OBJECTIVES: Acute systemic fluoride poisoning can result in systemic hypocalcemia, cardiac dysrhythmias, and cardiovascular collapse. Topical and intraarterial therapy with calcium or magnesium salts reduces dermal injury from fluoride burns. The mechanism of these therapies is to bind and inactivate the fluoride ion. The purpose of this study is to evaluate the effect of calcium and magnesium to decrease the bioavailability of fluoride in a lethal model of fluoride poisoning.
METHODS: In preliminary studies, we determined that fluoride 3.6 mM/kg intraperitoneally in the form of sodium fluoride was uniformly and rapidly fatal in a mouse model. Using this fluoride dose, we performed a controlled, randomized, blinded study of low- and high-dose calcium chloride (1.8 and 3.6 mM/kg intraperitoneally, respectively) and magnesium sulfate (3.6 mM/kg intraperitoneally) to decrease the bioavailability of the fluoride ion. After injection with sodium fluoride, animals were immediately treated with injections of sodium chloride (control), calcium chloride (low- or high-dose), or magnesium sulfate. The major outcome was 6-hour survival using a Cox Proportional Hazard model.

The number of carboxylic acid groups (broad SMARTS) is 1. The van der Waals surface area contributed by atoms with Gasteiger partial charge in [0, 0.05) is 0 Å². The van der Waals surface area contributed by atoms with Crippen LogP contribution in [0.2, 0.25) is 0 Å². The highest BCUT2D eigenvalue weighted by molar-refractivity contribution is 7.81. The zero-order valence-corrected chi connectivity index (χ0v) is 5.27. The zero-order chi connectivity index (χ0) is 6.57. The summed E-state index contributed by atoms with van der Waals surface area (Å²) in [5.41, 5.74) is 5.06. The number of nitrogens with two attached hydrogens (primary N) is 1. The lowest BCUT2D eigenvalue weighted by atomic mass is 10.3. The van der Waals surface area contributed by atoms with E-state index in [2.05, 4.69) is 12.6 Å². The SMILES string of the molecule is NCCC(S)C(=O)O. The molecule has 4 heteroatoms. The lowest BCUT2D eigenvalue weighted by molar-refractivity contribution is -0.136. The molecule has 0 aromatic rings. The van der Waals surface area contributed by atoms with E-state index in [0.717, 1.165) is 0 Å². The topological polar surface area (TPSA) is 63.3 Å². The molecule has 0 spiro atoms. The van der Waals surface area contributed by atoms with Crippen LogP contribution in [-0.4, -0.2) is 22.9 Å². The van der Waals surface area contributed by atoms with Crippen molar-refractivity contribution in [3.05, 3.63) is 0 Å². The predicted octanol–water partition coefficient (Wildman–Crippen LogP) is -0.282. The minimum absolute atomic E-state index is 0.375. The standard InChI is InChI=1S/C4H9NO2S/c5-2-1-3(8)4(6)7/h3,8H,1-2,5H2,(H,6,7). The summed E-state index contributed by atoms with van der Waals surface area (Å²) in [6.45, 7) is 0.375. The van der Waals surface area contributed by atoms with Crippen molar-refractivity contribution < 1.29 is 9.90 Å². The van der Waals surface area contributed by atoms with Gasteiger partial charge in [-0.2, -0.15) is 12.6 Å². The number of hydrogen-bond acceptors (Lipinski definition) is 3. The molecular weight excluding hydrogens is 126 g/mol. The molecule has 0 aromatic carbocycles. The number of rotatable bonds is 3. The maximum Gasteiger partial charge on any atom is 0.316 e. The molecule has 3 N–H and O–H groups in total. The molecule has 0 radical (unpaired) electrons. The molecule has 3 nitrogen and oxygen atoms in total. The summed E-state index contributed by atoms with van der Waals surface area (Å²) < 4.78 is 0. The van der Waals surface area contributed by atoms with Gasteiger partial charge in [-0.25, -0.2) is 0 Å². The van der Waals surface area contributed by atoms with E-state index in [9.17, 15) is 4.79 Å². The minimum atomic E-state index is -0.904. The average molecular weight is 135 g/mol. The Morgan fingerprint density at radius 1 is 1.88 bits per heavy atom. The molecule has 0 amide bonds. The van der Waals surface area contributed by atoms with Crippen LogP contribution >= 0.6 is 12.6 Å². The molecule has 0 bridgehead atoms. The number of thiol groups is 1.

RESULTS: All untreated animals died within 60 minutes. Using a Cox Proportional Hazard model, each 1.8 mM/kg dose of calcium chloride administered reduced the risk of death by 33%. Magnesium sulfate treatment was not associated with a hazard reduction.
CONCLUSION: Calcium chloride administered simultaneously with sodium fluoride reduces the bioavailability of fluoride poisoning in a mouse model. The equivalent dose of magnesium sulfate does not significantly decrease fluoride bioavailability.